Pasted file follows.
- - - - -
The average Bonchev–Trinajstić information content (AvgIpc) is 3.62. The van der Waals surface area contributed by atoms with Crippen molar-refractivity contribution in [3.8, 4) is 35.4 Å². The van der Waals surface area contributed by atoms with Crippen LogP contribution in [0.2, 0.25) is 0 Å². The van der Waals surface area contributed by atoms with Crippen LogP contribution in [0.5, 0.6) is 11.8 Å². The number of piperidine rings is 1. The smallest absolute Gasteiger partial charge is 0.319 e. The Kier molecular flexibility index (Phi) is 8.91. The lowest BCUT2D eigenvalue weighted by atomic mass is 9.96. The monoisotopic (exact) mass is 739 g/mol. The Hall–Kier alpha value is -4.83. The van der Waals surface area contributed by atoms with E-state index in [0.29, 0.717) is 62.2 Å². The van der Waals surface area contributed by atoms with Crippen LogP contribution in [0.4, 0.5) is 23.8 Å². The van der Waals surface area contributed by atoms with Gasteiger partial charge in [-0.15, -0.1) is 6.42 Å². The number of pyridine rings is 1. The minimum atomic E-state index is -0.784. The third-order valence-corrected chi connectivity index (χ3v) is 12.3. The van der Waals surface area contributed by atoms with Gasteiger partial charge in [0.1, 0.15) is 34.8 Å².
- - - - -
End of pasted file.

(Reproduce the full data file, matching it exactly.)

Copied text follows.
The average Bonchev–Trinajstić information content (AvgIpc) is 3.62. The van der Waals surface area contributed by atoms with Crippen molar-refractivity contribution in [3.8, 4) is 35.4 Å². The van der Waals surface area contributed by atoms with Crippen LogP contribution in [0.2, 0.25) is 0 Å². The van der Waals surface area contributed by atoms with Crippen LogP contribution in [0.5, 0.6) is 11.8 Å². The number of piperidine rings is 1. The smallest absolute Gasteiger partial charge is 0.319 e. The Kier molecular flexibility index (Phi) is 8.91. The lowest BCUT2D eigenvalue weighted by atomic mass is 9.96. The monoisotopic (exact) mass is 739 g/mol. The Hall–Kier alpha value is -4.83. The van der Waals surface area contributed by atoms with E-state index in [0.29, 0.717) is 62.2 Å². The van der Waals surface area contributed by atoms with Crippen LogP contribution in [0.4, 0.5) is 23.8 Å². The van der Waals surface area contributed by atoms with Gasteiger partial charge in [-0.15, -0.1) is 6.42 Å². The number of pyridine rings is 1. The minimum atomic E-state index is -0.784. The third-order valence-corrected chi connectivity index (χ3v) is 12.3. The van der Waals surface area contributed by atoms with Gasteiger partial charge in [0.1, 0.15) is 34.8 Å².